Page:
Tuesday, August 25, 2015

Let's Help Our Brains Grow!

Have you ever had one of those days where the students are about to walk into school to start the day and you completely change your lesson plans?  Today was one of those days......
Today was the fifth day of school.  Being the planner that I am, I completed my weekly lesson plans last week and was all prepared for the day.  At least, I thought I was prepared.  While driving into work, I thought to myself that I need to do something fast about changing some of my students' mindsets.....

Yesterday, the students and I discussed our interests and I had my students complete a Reading Interest Survey.  This survey was going to give me insight into their reading habits, what they like and don't like to read.  I took the surveys home Monday night and after reading through them, I felt sad.  Unfortunately, it was getting late and my three year old was not sleeping, so I had to set the surveys aside.  But once I woke up, I couldn't stop thinking about the surveys and the lack of interest my new third graders have for reading.  In fact, some of them stated that they hate reading, they can't read, and don't want to read. their reading teacher, this broke my heart.

So, while sitting in traffic this morning, I realized something must change.  I want to get them to change their mindset about reading (plus develop the habit of changing their mindset).  I know that I can't make every student love reading.  We all have different interests, but I at least I want my students to change their mindset and be open to reading.  

Well, at 7:30 am (40 minutes before going outside for morning duty) I decided to completely change my lesson plans.  Everything I had written down and prepared for the day was a waste.  I wanted my reading class today to be geared toward growth vs. fixed mindset (I ended up using the terms open vs. closed mindset with my third graders).  Quickly, I jumped on Pinterest, Teachers Pay Teachers, and google.  I found some amazing ideas.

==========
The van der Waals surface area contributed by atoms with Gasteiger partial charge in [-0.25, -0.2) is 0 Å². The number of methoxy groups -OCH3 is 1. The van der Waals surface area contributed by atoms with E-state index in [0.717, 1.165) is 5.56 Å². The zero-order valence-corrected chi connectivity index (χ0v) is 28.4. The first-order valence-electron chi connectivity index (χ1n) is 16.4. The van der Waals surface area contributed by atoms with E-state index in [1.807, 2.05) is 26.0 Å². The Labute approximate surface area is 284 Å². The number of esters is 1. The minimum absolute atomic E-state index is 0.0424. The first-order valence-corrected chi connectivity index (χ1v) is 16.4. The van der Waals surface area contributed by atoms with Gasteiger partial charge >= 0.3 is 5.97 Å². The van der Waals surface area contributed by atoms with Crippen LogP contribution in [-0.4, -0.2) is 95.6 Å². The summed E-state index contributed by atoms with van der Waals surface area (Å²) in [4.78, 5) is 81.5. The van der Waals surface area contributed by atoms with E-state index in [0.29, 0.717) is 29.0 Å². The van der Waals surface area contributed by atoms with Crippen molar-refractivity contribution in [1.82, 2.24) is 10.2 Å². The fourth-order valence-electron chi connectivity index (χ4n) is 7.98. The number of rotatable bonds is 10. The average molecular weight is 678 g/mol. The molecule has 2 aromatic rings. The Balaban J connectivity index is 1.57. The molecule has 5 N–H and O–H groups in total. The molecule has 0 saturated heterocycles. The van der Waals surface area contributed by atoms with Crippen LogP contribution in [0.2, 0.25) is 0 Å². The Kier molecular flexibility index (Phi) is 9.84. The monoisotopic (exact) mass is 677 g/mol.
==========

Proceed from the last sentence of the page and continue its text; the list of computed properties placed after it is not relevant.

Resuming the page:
Pinterest lead me to an excellent Growth vs. Fixed Mindset post by Judy from It's Raining Resources!  Judy talked about the same struggles I am having right now with my third graders.  Her post also lead me to an AMAZING and interactive  PowerPoint presentation created by Eve Coates on Teachers Pay Teachers.    It is a MUST buy!  My students loved it!  BUT--before I showed the PowerPoint, I displayed a pretty challenging riddle on the board.  I told the students there was no talking, no asking questions, no sounds.  They must figure out the riddle within three minutes.  I tried everything in my power to keep a straight face.  Some of my students looked scared....upset....challenged...and some just put their pencils down and didn't even attempt to try and solve it.  (btw way, I quickly found this riddle online year, I think I would do something different:  "What is something that happens once a minute, twice a week, and once a year?").  After the three minutes, I asked the students how they felt.  Most of their reactions were just as I thought they would be....."I give up."  

So, this lead me into the PowerPoint.  It really helped them see that you are not born smart.  You become smart by doing challenging things.  It also showed that harder things can actually be more fun!  Plus making mistakes is good because they help us learn and grow.  

It's Raining Resources!
After the PowerPoint, I took Judy's idea from It's Raining Resources! and made an anchor chart with the students.  The chart was a great way for students to hear what a closed and open mindset sounds like.   I had chart paper on the board with the pictures to represent open vs. closed.  The picture below is from Judy's post.  Creating the anchor chart lead to so many great discussions with my students.